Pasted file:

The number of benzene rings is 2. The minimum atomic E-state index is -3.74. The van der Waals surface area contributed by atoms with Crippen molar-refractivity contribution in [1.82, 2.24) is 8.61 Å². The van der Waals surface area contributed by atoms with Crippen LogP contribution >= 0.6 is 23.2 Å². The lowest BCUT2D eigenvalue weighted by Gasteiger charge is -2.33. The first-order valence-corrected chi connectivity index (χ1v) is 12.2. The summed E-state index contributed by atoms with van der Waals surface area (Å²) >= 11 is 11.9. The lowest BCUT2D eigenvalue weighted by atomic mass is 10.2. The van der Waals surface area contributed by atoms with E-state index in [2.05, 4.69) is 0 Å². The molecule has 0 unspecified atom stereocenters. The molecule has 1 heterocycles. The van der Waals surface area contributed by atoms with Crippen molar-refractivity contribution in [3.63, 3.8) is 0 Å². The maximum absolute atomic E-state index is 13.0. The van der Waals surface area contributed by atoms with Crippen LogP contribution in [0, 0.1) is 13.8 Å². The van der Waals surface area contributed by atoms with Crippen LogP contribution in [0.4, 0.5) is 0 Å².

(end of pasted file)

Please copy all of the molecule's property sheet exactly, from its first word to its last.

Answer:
The number of benzene rings is 2. The minimum atomic E-state index is -3.74. The van der Waals surface area contributed by atoms with Crippen molar-refractivity contribution in [1.82, 2.24) is 8.61 Å². The van der Waals surface area contributed by atoms with Crippen LogP contribution >= 0.6 is 23.2 Å². The lowest BCUT2D eigenvalue weighted by Gasteiger charge is -2.33. The first-order valence-corrected chi connectivity index (χ1v) is 12.2. The summed E-state index contributed by atoms with van der Waals surface area (Å²) >= 11 is 11.9. The lowest BCUT2D eigenvalue weighted by atomic mass is 10.2. The van der Waals surface area contributed by atoms with E-state index in [2.05, 4.69) is 0 Å². The molecule has 0 unspecified atom stereocenters. The molecule has 1 heterocycles. The van der Waals surface area contributed by atoms with Crippen molar-refractivity contribution in [3.63, 3.8) is 0 Å². The maximum absolute atomic E-state index is 13.0. The van der Waals surface area contributed by atoms with Crippen LogP contribution in [0, 0.1) is 13.8 Å². The van der Waals surface area contributed by atoms with Crippen LogP contribution in [0.4, 0.5) is 0 Å².